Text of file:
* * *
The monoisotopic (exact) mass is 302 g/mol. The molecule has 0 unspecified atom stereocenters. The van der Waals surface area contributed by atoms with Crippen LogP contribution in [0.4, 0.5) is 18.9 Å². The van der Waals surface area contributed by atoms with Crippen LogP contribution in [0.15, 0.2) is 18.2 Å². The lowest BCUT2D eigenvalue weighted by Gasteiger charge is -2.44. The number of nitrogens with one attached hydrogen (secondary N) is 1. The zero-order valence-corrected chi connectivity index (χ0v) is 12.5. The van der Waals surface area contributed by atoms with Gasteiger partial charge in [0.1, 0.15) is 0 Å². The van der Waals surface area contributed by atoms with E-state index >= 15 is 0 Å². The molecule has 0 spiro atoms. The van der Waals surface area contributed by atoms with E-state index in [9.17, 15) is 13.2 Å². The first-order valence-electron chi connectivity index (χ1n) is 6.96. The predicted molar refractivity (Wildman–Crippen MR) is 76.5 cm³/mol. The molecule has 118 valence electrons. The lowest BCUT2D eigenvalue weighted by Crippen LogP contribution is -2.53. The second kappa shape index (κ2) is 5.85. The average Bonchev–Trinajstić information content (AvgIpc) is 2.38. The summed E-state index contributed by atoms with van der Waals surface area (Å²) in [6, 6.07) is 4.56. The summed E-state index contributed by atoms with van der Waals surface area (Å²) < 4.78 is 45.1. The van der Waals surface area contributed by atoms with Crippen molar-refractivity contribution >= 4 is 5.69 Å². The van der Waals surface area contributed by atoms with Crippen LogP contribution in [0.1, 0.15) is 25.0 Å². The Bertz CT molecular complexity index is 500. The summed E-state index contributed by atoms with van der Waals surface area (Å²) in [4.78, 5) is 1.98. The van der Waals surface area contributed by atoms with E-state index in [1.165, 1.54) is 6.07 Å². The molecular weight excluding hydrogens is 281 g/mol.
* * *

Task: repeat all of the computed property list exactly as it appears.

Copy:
The monoisotopic (exact) mass is 302 g/mol. The molecule has 0 unspecified atom stereocenters. The van der Waals surface area contributed by atoms with Crippen LogP contribution in [0.4, 0.5) is 18.9 Å². The van der Waals surface area contributed by atoms with Crippen LogP contribution in [0.15, 0.2) is 18.2 Å². The lowest BCUT2D eigenvalue weighted by Gasteiger charge is -2.44. The number of nitrogens with one attached hydrogen (secondary N) is 1. The zero-order valence-corrected chi connectivity index (χ0v) is 12.5. The van der Waals surface area contributed by atoms with Gasteiger partial charge in [0.1, 0.15) is 0 Å². The van der Waals surface area contributed by atoms with E-state index >= 15 is 0 Å². The molecule has 0 spiro atoms. The van der Waals surface area contributed by atoms with E-state index in [9.17, 15) is 13.2 Å². The first-order valence-electron chi connectivity index (χ1n) is 6.96. The predicted molar refractivity (Wildman–Crippen MR) is 76.5 cm³/mol. The molecule has 118 valence electrons. The lowest BCUT2D eigenvalue weighted by Crippen LogP contribution is -2.53. The second kappa shape index (κ2) is 5.85. The average Bonchev–Trinajstić information content (AvgIpc) is 2.38. The summed E-state index contributed by atoms with van der Waals surface area (Å²) in [6, 6.07) is 4.56. The summed E-state index contributed by atoms with van der Waals surface area (Å²) < 4.78 is 45.1. The van der Waals surface area contributed by atoms with Crippen molar-refractivity contribution >= 4 is 5.69 Å². The van der Waals surface area contributed by atoms with Crippen LogP contribution in [0.1, 0.15) is 25.0 Å². The Bertz CT molecular complexity index is 500. The summed E-state index contributed by atoms with van der Waals surface area (Å²) in [4.78, 5) is 1.98. The van der Waals surface area contributed by atoms with E-state index in [1.165, 1.54) is 6.07 Å². The molecular weight excluding hydrogens is 281 g/mol.